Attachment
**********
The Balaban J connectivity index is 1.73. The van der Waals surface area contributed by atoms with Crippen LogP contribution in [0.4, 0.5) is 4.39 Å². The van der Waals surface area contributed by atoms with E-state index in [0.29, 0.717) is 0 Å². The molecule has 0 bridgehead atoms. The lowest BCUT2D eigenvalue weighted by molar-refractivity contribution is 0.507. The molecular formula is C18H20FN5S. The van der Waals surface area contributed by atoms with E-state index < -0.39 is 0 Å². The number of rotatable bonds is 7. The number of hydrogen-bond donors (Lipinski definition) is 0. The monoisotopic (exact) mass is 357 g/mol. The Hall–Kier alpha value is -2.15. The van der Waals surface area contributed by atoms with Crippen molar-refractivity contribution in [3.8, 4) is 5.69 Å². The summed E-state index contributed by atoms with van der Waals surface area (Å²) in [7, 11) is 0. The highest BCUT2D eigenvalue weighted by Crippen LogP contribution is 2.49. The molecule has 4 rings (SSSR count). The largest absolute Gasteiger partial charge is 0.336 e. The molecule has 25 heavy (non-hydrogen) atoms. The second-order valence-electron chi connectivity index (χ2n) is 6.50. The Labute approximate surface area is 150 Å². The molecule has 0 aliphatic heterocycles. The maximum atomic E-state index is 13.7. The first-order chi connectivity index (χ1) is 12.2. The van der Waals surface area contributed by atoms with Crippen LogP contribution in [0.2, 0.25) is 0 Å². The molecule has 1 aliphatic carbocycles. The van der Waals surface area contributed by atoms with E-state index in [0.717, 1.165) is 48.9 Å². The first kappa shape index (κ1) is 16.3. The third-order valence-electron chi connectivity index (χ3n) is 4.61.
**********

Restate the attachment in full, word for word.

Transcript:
The Balaban J connectivity index is 1.73. The van der Waals surface area contributed by atoms with Crippen LogP contribution in [0.4, 0.5) is 4.39 Å². The van der Waals surface area contributed by atoms with E-state index in [0.29, 0.717) is 0 Å². The molecule has 0 bridgehead atoms. The lowest BCUT2D eigenvalue weighted by molar-refractivity contribution is 0.507. The molecular formula is C18H20FN5S. The van der Waals surface area contributed by atoms with E-state index < -0.39 is 0 Å². The number of rotatable bonds is 7. The number of hydrogen-bond donors (Lipinski definition) is 0. The monoisotopic (exact) mass is 357 g/mol. The Hall–Kier alpha value is -2.15. The van der Waals surface area contributed by atoms with Crippen molar-refractivity contribution in [3.8, 4) is 5.69 Å². The summed E-state index contributed by atoms with van der Waals surface area (Å²) in [7, 11) is 0. The highest BCUT2D eigenvalue weighted by Crippen LogP contribution is 2.49. The molecule has 4 rings (SSSR count). The largest absolute Gasteiger partial charge is 0.336 e. The molecule has 25 heavy (non-hydrogen) atoms. The second-order valence-electron chi connectivity index (χ2n) is 6.50. The Labute approximate surface area is 150 Å². The molecule has 0 aliphatic heterocycles. The maximum atomic E-state index is 13.7. The first-order chi connectivity index (χ1) is 12.2. The van der Waals surface area contributed by atoms with Crippen LogP contribution in [0.2, 0.25) is 0 Å². The molecule has 1 aliphatic carbocycles. The van der Waals surface area contributed by atoms with E-state index in [0.717, 1.165) is 48.9 Å². The first kappa shape index (κ1) is 16.3. The third-order valence-electron chi connectivity index (χ3n) is 4.61.